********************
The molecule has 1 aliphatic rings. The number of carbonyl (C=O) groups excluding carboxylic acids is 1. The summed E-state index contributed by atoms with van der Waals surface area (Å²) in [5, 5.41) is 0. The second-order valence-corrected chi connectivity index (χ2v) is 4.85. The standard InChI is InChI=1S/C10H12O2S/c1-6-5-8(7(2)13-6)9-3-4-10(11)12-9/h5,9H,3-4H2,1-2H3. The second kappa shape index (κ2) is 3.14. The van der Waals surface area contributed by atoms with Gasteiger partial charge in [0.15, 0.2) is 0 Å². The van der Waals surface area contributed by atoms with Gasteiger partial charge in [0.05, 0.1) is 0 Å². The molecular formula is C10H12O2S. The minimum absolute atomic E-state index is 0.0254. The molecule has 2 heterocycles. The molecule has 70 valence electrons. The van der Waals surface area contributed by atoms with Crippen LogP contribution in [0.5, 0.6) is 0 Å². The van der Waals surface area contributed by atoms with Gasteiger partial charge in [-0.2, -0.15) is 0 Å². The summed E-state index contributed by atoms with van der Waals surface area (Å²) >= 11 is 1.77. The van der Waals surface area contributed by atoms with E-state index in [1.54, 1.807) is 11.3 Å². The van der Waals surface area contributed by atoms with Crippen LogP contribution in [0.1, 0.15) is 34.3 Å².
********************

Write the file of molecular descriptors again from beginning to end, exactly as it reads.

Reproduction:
The molecule has 1 aliphatic rings. The number of carbonyl (C=O) groups excluding carboxylic acids is 1. The summed E-state index contributed by atoms with van der Waals surface area (Å²) in [5, 5.41) is 0. The second-order valence-corrected chi connectivity index (χ2v) is 4.85. The standard InChI is InChI=1S/C10H12O2S/c1-6-5-8(7(2)13-6)9-3-4-10(11)12-9/h5,9H,3-4H2,1-2H3. The second kappa shape index (κ2) is 3.14. The van der Waals surface area contributed by atoms with Gasteiger partial charge in [0.15, 0.2) is 0 Å². The van der Waals surface area contributed by atoms with Gasteiger partial charge in [0.05, 0.1) is 0 Å². The molecular formula is C10H12O2S. The minimum absolute atomic E-state index is 0.0254. The molecule has 2 heterocycles. The molecule has 70 valence electrons. The van der Waals surface area contributed by atoms with Crippen LogP contribution in [0.5, 0.6) is 0 Å². The van der Waals surface area contributed by atoms with Gasteiger partial charge in [-0.2, -0.15) is 0 Å². The summed E-state index contributed by atoms with van der Waals surface area (Å²) >= 11 is 1.77. The van der Waals surface area contributed by atoms with E-state index in [1.54, 1.807) is 11.3 Å². The van der Waals surface area contributed by atoms with Crippen LogP contribution in [0.1, 0.15) is 34.3 Å².